Defensive Response to Whisker Stimulation and Reduced Somatosensory Cortex Activation in the Engrailed-2 Mouse Model of Autism
Increased responsiveness to somatosensory stimuli is a common symptom in autism spectrum disorders (ASDs), which often leads to defensive behaviors in response to tactile stimulation. Recent studies performed in mouse models of ASDs confirm these findings. As an example, Fmr1 knock-out (KO) mice (a model of syndromic autism) present a marked adaptation deficit of somatosensory cortex neurons in response to repetitive whisker stimulation, which is not observed in wild-type (WT) controls.
Here we evaluated the behavioral response to whisker stimulation in Engrailed-2 (En2) KO mice, another model of ASDs characterized by a significatly reduced expression of Fmr1.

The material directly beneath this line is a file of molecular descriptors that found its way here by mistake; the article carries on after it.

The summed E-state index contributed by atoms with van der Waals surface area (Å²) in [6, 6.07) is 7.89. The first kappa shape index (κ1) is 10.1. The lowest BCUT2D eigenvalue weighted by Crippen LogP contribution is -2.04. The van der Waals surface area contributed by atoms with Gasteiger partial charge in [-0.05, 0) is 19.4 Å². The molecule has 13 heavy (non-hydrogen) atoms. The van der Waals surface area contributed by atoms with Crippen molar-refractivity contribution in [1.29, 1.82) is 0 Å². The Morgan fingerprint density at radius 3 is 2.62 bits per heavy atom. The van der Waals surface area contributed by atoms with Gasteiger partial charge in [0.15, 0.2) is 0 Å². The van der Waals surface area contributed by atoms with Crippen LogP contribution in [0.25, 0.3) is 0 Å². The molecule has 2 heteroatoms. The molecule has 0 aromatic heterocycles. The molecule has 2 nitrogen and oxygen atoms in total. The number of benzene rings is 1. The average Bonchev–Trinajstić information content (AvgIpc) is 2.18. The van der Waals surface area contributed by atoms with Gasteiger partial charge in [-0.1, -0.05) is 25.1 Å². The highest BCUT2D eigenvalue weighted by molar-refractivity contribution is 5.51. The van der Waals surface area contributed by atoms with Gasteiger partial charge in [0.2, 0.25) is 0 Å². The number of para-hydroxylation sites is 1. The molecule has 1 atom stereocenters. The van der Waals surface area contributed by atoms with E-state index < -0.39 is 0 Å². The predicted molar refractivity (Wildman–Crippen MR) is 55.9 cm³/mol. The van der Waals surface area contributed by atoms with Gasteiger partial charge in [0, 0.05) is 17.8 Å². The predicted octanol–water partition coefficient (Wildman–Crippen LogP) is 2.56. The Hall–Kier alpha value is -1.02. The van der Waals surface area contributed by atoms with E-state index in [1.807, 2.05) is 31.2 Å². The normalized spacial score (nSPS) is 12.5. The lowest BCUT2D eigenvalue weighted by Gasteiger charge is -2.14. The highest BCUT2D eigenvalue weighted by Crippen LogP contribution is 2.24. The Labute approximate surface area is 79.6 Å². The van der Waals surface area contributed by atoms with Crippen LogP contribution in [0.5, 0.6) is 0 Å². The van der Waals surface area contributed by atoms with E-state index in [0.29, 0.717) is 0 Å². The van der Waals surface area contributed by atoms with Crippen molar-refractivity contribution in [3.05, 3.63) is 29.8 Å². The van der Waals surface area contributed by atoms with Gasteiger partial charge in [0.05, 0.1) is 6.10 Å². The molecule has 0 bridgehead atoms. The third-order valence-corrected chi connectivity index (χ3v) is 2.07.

Ten WT and 10 En2 KO mice of both sexes were assessed for whisker-guided, somatosensory functions using the sensory maze exploration and whisker nuisance test. The two tests were performed in sequence on the same groups of animals. At the end of the whisker nuisance test, brains were dissected and processed for c-Fos immunohistochemistry as a marker of neuronal activity.
When tested in the sensory maze, adult En2 KO mice spent a comparable whisker-guided exploration time as their WT controls, thus indicating that whisker-mediated exploratory behavior is preserved in these mutants. Conversely, En2 KO mice showed aggressive and active avoidance responses to repeated whisker stimulation in the whisker nuisance test, which instead resulted innocuous to WT controls. Quantitative analysis of c-Fos immunohistochemistry showed that in En2 KO mice, avoidance behavior to whisker stimulation was paralleled by a significantly lower number of c-Fos positive neurons in layer IV of the primary somatosensory cortex, as compared to WT controls.
These results suggest that tactile defensiveness is accompanied by a reduced activation of somatosensory cortical circuits in En2 KO mice. Thus, impaired signal processing in the somatosensory cortex seems to be a common feature in different mouse models of ASDs, and might be a cause of tactile defensiveness in ASDs.